If you’ve got a dog in his golden years, the diarrhea causes could be any of the above examples, or it could be a signal that he’s starting to struggle a bit with his body controls. Again, this is similar to a human. It’s not uncommon to have small bladder leaks or bowel movements in life, and this is also the case with a senior dog.
A dog who was previously able to control their bowel movements may start to have unplanned ones, especially at night when they are tired. It could be a fully formed bowel movement, but it is often diarrhea. While it isn’t a cause for concern, it is something to keep an eye on it, as it could be something more serious.
When should I worry about my dog’s diarrhea?
As gross and frustrating it is as a pet parent, a dog having diarrhea should not immediately cause a trip to the vet. Even in the healthiest dog, diarrhea happens every once in a while, and nighttime is a popular time frame for it. However, there are times where it could be concerning for his general health.
The most common sign that you may need a vet’s opinion is if you notice that the diarrhea isn’t stopping, or it’s getting worse. Every signal tonight for multiple nights, especially if you notice that it’s more and more frequent each night, should make you call your vet. Chronic diarrhea can cause dehydration as well as nutrition issues, so after a few days with no sign of it stopping, or it speeding up, take him to see what’s going on (don’t forget your sample).
If you notice his appetite changing, or that he’s drinking more than normal, or generally frantic and uncomfortable, especially in his tummy area, this is also a sign that he might be dealing with an issue such as illness, poison, or something else. Any time the diarrhea is paired with another kind of symptom, you should consider taking him to the vet.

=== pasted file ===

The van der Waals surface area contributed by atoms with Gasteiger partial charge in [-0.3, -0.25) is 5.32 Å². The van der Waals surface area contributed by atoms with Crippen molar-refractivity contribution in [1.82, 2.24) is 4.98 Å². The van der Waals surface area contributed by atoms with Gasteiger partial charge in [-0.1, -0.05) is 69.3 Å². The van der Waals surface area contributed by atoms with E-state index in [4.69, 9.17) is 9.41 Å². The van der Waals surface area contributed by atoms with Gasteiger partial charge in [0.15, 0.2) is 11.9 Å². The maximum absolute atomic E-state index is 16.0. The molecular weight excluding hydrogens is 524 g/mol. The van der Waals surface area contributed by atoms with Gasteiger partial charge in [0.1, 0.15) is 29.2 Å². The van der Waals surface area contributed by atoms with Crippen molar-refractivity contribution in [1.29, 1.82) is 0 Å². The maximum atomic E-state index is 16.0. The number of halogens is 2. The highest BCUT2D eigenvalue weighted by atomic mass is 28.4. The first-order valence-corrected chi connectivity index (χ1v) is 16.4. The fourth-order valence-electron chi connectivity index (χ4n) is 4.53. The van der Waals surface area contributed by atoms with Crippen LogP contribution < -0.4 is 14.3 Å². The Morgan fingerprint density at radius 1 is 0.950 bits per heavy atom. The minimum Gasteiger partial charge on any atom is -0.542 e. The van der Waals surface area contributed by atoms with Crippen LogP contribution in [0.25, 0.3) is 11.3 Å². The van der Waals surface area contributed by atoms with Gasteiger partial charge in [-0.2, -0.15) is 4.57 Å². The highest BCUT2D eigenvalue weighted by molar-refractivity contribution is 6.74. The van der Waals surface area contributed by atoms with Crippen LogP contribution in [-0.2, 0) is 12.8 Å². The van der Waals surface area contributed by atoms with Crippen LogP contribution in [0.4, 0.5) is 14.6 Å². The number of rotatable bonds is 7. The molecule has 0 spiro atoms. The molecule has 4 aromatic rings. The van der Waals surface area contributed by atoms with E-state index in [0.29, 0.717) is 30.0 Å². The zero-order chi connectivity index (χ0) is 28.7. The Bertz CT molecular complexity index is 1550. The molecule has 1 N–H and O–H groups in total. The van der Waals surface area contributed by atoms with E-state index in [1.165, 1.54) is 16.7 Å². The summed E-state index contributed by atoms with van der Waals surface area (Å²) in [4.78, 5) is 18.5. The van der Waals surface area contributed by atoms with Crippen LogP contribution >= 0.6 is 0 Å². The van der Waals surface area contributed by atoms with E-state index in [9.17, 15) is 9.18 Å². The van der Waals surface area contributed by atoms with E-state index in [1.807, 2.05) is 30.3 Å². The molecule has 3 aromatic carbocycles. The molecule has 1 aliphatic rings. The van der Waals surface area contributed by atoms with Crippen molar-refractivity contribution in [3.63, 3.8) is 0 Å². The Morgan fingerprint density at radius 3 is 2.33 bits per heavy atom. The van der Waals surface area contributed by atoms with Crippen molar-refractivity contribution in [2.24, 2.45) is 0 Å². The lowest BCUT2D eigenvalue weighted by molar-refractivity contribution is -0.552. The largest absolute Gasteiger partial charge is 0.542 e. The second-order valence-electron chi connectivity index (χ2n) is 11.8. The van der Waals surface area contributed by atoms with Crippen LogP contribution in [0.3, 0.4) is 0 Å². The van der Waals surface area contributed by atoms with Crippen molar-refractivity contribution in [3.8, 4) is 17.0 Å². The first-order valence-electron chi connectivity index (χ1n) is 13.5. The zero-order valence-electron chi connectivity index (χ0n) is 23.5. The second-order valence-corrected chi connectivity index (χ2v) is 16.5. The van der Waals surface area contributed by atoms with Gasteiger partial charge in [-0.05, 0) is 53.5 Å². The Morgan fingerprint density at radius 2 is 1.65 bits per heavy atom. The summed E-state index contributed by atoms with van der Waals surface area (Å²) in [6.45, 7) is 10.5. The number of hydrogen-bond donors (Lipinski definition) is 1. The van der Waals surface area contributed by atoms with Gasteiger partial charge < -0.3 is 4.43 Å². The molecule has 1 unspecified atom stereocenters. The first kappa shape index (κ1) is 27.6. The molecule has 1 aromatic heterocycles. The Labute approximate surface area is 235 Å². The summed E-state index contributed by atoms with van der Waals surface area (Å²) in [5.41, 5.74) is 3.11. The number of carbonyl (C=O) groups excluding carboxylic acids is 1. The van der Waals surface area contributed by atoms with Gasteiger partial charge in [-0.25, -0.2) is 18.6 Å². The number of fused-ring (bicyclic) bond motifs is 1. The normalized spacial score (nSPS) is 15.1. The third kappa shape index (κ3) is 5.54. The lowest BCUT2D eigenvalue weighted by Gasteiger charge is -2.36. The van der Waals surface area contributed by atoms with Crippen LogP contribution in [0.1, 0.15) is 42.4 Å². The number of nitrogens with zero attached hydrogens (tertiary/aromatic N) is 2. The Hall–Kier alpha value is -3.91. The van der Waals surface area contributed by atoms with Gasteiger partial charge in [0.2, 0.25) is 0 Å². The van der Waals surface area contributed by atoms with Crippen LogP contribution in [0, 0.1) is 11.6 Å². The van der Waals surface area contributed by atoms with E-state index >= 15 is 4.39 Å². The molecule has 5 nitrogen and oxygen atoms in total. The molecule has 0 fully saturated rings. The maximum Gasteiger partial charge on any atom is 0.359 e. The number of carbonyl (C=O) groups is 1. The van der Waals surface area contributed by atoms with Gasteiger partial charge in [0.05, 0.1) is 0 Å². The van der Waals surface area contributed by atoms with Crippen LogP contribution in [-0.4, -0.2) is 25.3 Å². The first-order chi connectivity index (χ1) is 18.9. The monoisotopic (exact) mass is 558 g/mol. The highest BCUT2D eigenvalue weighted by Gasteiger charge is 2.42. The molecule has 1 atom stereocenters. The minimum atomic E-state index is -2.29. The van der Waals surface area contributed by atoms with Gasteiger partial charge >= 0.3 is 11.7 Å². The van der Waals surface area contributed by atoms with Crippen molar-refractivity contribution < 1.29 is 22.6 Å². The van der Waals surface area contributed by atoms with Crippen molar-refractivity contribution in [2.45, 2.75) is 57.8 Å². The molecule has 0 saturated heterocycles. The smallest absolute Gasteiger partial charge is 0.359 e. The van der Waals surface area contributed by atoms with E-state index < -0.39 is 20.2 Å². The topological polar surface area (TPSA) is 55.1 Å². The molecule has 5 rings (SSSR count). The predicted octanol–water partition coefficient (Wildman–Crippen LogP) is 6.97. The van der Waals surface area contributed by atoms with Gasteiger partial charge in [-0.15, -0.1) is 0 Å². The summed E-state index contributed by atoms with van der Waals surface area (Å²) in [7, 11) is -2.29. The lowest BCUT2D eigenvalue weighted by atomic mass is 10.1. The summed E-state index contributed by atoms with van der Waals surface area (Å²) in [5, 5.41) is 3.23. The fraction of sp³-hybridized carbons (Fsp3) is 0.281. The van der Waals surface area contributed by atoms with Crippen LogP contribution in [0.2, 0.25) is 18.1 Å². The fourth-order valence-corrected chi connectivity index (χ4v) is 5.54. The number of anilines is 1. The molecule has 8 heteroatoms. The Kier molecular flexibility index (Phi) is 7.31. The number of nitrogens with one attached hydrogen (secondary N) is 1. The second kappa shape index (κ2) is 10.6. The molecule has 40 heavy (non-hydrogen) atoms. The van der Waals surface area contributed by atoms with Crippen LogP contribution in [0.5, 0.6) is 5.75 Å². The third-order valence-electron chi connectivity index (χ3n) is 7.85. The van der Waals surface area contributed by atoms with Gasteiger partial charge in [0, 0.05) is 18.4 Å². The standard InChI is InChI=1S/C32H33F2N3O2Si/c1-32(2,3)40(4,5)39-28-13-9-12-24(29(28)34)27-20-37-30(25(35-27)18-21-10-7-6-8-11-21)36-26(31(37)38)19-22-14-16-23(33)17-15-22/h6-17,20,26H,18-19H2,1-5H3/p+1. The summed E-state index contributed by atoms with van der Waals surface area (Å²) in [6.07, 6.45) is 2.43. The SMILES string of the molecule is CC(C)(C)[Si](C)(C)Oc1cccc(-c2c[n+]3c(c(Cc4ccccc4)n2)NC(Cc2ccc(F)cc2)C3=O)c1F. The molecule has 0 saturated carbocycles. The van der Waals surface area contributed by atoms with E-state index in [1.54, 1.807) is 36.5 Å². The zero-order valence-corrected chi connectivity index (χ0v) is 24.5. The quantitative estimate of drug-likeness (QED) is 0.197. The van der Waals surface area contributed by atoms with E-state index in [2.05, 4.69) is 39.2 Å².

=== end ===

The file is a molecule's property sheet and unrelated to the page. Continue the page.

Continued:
If you notice that your dog just has one or two bouts of diarrhea, but is otherwise fine it’s most likely a passing disturbance. You can definitely let our vet know if you want, but one or two rounds of it can happen even to the perfectly taken-care-of dog!
What to do if your dog has diarrhea at night
Struggling through diarrhea and wondering how to help your dog feel better, as well as get some rest? Help is here.
First off, do whatever you can to help him stay as resistant as possible by paying attention to food changes. Since this is the most common cause, this is important. Transition him from one type of food to the other gradually. The same goes for treats and anything else that he may eat. This will help minimize the shock and keep his bowel movements normal (or, slightly runny.
If he is dewormed or given medication for another issue, you’ll want to make sure that you check with your vet about any kind of side effects, including diarrhea. Quite a few will be able to help you treat it at home, too (more on that next).
In terms of allergies, it’s more about making sure that you are aware of any new additions to the dog’s food and making sure that you watch for other signs of allergies (such as hives).
When in doubt, check with your vet! They are the professionals, after all, and are more than happy to help you get our dog back to normal!
You can consider giving your dog at-home treatments for diarrhea. These are vet-approved, too! The top options are:
- Plain white bread
- Mashed pumpkin (plain and pure, not a pie mix)
- Special dog foods
For that last item, the dog food,s these are vet-designed brands that help calm the stomach naturally and provide them a gut-happy diet that can help those dogs who are prone to stomach issues.
While dog diarrhea is an awful topic to stomach — see what we did there? — it’s certainly better to know what to watch for, and how to help, than not!
Nighttime diarrhea is often caused by a sudden change in diet, allergies, or a parasite infection. While normal in all dogs from time to time, it can sometimes be a serious issue if it is ongoing. Try at-home remedies such as ride or bread, and check with your vet if any other symptoms pop up, or it doesn’t stop.
Like what you’ve learned? Share this with your fellow dog-owning friends and family so that you can all have a pantry stocked with stomach-friendly foods in case their dog gets the runs!